There were more Arakanese-Muslim clashes in October 2012, and in March this year, 43 were killed—some gruesomely and most of them Muslims—in central Burma, after which the sole arrests, to date, have been 3 Muslims who were involved in a shop row at the outset of the violence.
What at first looked like local sectarian fighting later took on the form of a vicious anti-Rohingya and then anti-Muslim campaign, with rabble-rousing monk Wirathu at the forefront. Burma’s current government has not only not done enough to prevent or stop the violence; it has been complicit, according to some.
The Rohingya say that they have lived in what is now Burma for generations. The Burmese government says they are illegal immigrants. Many Burmese, including senior members of the long-feted opposition National League for Democracy, men who themselves spent years in jail as political prisoners, also regard the Rohingya as illegal immigrants.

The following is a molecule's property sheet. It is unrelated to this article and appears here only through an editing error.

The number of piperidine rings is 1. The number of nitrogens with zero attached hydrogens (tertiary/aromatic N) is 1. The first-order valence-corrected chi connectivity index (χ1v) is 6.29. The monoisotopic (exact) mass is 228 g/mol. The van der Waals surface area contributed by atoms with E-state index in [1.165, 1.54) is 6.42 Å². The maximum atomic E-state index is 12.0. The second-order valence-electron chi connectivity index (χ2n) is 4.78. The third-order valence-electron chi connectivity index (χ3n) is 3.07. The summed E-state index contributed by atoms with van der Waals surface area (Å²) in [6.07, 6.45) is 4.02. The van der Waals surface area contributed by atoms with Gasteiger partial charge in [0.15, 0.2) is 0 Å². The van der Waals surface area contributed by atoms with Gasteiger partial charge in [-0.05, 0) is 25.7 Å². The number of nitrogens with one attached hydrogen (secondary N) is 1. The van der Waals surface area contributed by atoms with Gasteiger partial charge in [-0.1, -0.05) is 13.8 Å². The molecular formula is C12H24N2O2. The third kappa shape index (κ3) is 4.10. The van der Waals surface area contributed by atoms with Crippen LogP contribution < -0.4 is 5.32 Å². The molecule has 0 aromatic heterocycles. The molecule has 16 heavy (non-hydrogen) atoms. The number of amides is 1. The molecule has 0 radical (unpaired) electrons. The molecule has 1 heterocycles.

Asked last October whether the Rohingya should be granted Burmese citizenship, Tin Oo, a senior NLD figure, said that “those who are not legal citizens of this country cannot stay,” adding that it was difficult to establish how many Rohingya could be entitled to Burmese citizenship.
“This is a difficult problem to solve,” he said. “When I was a young man, there were no Rohingya in Burma.”
Tin Oo’s party colleague, the opposition leader Aung San Suu Kyi, has been criticized for her apparent reluctance to discuss anti-Muslim violence in Burma.
Breaking this silence in Japan last week, Suu Kyi called for a revision of the citizenship laws.
“There is discrimination among citizens in our country,” she said. “We should also determine if certain laws are a hindrance to equal rights among citizens in the country, and revise them if we can.”
Mentioning a meeting she had recently with Burmese Muslim leaders, she lamented the state of inter-faith relations in Burma, saying that “this is a very sad state of affairs. We must learn to accommodate those with different views from ours.”